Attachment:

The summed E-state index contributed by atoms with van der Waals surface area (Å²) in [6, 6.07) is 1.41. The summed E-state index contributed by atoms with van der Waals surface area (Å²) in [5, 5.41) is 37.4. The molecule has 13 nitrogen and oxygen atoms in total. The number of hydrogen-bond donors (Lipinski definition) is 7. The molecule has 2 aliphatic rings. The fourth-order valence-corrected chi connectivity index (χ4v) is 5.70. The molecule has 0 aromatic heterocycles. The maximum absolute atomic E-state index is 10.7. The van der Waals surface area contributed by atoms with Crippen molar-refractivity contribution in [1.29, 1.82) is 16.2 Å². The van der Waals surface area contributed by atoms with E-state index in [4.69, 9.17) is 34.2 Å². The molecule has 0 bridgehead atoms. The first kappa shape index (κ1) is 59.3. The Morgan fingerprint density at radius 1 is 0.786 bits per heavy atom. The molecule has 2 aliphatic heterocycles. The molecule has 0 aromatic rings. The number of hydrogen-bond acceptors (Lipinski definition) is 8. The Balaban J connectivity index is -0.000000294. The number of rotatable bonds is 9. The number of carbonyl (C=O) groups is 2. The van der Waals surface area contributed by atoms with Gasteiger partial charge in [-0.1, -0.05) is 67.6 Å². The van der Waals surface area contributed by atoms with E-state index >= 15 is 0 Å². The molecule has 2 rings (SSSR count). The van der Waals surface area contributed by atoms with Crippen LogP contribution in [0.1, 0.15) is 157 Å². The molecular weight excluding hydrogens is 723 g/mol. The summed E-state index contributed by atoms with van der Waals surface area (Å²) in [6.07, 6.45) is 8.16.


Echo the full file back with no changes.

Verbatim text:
The summed E-state index contributed by atoms with van der Waals surface area (Å²) in [6, 6.07) is 1.41. The summed E-state index contributed by atoms with van der Waals surface area (Å²) in [5, 5.41) is 37.4. The molecule has 13 nitrogen and oxygen atoms in total. The number of hydrogen-bond donors (Lipinski definition) is 7. The molecule has 2 aliphatic rings. The fourth-order valence-corrected chi connectivity index (χ4v) is 5.70. The molecule has 0 aromatic heterocycles. The maximum absolute atomic E-state index is 10.7. The van der Waals surface area contributed by atoms with Crippen molar-refractivity contribution in [1.29, 1.82) is 16.2 Å². The van der Waals surface area contributed by atoms with E-state index in [4.69, 9.17) is 34.2 Å². The molecule has 0 bridgehead atoms. The first kappa shape index (κ1) is 59.3. The Morgan fingerprint density at radius 1 is 0.786 bits per heavy atom. The molecule has 2 aliphatic heterocycles. The molecule has 0 aromatic rings. The number of hydrogen-bond acceptors (Lipinski definition) is 8. The Balaban J connectivity index is -0.000000294. The number of rotatable bonds is 9. The number of carbonyl (C=O) groups is 2. The van der Waals surface area contributed by atoms with Gasteiger partial charge in [-0.1, -0.05) is 67.6 Å². The van der Waals surface area contributed by atoms with E-state index >= 15 is 0 Å². The molecule has 2 rings (SSSR count). The van der Waals surface area contributed by atoms with Crippen LogP contribution in [0.1, 0.15) is 157 Å². The molecular weight excluding hydrogens is 723 g/mol. The summed E-state index contributed by atoms with van der Waals surface area (Å²) in [6.07, 6.45) is 8.16.